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Blog - Teachers change lives

Wednesday 14 November 2018

Guest blog by Ian Bauckham, CEO of  the Tenax Schools Trust

Becoming a teacher, either as a career change or straight from university, for some is a fulfilment of what they have always wanted to do, a natural step, and for others is a major decision preceded by months of inner wrangling. During the decision making, all sorts of factors can tip the balance, not least what messages we receive from the media about the working lives of teachers.

This autumn’s latest ‘fly on the wall’ documentary about school life, BBC2’s School, is potentially one such influence.  It coincides with the start of this year’s round of recruitment to our initial teacher training arm, Teach Kent and Sussex, and I have viewed it through the eyes of those considering starting teacher training next September.  What impression are they getting of life working in England’s state funded schools? Are they thinking that this is what they will be coming into if they train to teach with us? And, most importantly perhaps, is it an accurate and representative impression?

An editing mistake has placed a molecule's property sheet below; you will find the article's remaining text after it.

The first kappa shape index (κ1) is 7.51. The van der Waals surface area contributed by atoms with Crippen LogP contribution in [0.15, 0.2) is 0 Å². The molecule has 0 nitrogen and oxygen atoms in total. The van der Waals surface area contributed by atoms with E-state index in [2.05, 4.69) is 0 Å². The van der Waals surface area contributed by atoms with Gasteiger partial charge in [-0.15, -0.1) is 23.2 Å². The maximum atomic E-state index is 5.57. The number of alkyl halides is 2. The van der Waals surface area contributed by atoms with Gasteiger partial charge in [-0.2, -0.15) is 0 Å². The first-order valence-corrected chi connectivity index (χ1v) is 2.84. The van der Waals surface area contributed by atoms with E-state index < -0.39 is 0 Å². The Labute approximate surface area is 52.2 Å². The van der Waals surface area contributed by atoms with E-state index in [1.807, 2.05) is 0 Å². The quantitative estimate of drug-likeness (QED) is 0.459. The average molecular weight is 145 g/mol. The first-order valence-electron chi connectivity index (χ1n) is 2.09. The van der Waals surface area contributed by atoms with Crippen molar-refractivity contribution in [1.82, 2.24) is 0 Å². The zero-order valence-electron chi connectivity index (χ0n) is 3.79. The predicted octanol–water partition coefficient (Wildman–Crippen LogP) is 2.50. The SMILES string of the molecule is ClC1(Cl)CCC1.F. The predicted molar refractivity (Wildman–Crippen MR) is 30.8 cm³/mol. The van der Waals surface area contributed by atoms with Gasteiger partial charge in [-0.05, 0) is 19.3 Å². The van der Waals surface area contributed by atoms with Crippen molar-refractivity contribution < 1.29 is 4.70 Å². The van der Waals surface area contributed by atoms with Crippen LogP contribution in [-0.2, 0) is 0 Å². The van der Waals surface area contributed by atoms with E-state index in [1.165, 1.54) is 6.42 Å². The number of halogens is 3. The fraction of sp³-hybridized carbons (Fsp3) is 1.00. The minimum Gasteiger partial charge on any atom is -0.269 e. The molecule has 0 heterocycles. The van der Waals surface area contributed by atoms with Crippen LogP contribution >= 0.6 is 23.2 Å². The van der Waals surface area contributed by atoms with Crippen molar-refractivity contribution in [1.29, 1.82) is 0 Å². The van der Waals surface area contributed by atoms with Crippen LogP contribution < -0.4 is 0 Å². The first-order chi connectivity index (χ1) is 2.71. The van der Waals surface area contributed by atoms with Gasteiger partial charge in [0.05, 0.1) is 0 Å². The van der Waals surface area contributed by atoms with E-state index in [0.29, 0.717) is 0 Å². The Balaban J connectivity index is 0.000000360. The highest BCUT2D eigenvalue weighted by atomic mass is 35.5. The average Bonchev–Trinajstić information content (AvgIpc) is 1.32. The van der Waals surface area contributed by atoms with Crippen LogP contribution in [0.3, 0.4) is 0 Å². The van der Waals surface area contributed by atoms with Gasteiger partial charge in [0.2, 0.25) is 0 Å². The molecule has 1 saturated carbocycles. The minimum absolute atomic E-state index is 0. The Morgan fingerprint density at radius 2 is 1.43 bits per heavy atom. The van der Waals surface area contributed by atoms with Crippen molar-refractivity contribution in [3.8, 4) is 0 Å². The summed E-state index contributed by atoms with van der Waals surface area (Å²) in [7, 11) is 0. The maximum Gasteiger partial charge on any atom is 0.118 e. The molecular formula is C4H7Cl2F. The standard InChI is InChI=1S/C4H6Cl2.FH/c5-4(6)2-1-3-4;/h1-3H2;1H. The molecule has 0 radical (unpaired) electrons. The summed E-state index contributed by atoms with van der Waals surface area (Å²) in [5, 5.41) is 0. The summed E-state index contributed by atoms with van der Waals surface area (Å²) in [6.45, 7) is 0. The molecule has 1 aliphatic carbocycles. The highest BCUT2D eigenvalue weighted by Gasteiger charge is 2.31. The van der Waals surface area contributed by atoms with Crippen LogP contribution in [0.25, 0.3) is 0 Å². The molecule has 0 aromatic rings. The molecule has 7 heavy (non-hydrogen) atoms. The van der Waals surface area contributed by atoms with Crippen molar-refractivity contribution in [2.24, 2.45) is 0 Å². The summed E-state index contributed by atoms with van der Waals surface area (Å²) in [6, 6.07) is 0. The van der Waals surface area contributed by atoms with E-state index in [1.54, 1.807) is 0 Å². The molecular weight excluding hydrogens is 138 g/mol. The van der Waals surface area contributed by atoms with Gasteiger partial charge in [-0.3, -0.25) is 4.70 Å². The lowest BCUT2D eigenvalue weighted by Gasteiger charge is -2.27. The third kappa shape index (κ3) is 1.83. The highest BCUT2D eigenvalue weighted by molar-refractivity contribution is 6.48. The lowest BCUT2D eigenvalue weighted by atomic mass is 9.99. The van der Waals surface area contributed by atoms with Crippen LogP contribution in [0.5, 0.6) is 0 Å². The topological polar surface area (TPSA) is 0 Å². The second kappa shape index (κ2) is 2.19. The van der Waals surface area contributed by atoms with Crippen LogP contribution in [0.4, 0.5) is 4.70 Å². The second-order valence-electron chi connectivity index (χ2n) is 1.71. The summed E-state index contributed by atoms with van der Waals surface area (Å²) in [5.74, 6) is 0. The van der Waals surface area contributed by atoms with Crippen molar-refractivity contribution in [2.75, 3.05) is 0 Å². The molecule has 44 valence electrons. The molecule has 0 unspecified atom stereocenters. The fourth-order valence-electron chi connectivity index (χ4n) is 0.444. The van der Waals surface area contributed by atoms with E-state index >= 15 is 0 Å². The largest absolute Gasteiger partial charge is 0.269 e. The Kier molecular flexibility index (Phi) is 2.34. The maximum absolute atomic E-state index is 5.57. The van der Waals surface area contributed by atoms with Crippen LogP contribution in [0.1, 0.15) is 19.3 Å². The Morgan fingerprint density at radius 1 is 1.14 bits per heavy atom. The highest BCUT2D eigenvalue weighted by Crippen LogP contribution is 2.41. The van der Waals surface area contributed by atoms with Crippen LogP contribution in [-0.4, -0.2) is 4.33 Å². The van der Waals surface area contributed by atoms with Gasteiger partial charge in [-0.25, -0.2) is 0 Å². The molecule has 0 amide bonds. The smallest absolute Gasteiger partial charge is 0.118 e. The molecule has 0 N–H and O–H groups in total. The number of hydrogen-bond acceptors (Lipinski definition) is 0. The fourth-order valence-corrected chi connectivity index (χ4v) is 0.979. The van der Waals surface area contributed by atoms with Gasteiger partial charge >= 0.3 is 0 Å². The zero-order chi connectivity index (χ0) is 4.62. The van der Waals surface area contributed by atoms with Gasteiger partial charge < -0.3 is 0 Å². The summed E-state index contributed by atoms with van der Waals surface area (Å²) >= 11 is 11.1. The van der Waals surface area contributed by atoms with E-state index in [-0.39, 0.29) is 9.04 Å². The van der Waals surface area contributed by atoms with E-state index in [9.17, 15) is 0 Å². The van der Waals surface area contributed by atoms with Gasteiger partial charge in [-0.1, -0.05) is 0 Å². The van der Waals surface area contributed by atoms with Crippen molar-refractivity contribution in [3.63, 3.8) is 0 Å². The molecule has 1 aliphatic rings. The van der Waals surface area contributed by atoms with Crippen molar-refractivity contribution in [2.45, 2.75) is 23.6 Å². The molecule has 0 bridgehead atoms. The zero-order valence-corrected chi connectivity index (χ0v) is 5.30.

I should start by saying that I do not wish to criticise or doubt the experience of the teachers at the schools featured.  While the programme portrays both the highs and lows of school life, the message about the teachers’ lives and well-being is, I think it would be fair to say, pretty challenging. 

However, I would like to offer a different perspective, and propose that those stepping forward to join this great profession can expect to gain the tremendous sense of satisfaction that developing the expertise to teach and form the next generation brings, and indeed to derive joy from working in great teams alongside children and young people with all their enthusiasm and raw talent.

Let me pick up some of the issues that may worry a potential trainee. 

Behaviour is often at the top of the list. Ofsted actually rates three quarters of England’s schools as having at least good behaviour, and in many, including in our own partnership, it is outstanding.  In fact, I can say from personal experience that behaviour overall is far better than when I first started teaching in secondary schools over 30 years ago.  There are now schools which set behaviour expectations which would have been unheard of back then in the state sector.  Unsurprisingly, results are excellent in these schools and parents want to send their children there.  What’s more, young people actually enjoy being in disciplined and orderly environments.

An issue related to behaviour is the mental health of young people.  Now, no-one can be deaf to the rising number of young people whose mental well-being is clearly under pressure. Teachers are all too aware of this. Schools certainly need to be in a position to respond to youngsters who self-harm, are depressed, or display extreme anxiety, or, dare I say it, have suffered from poor parenting.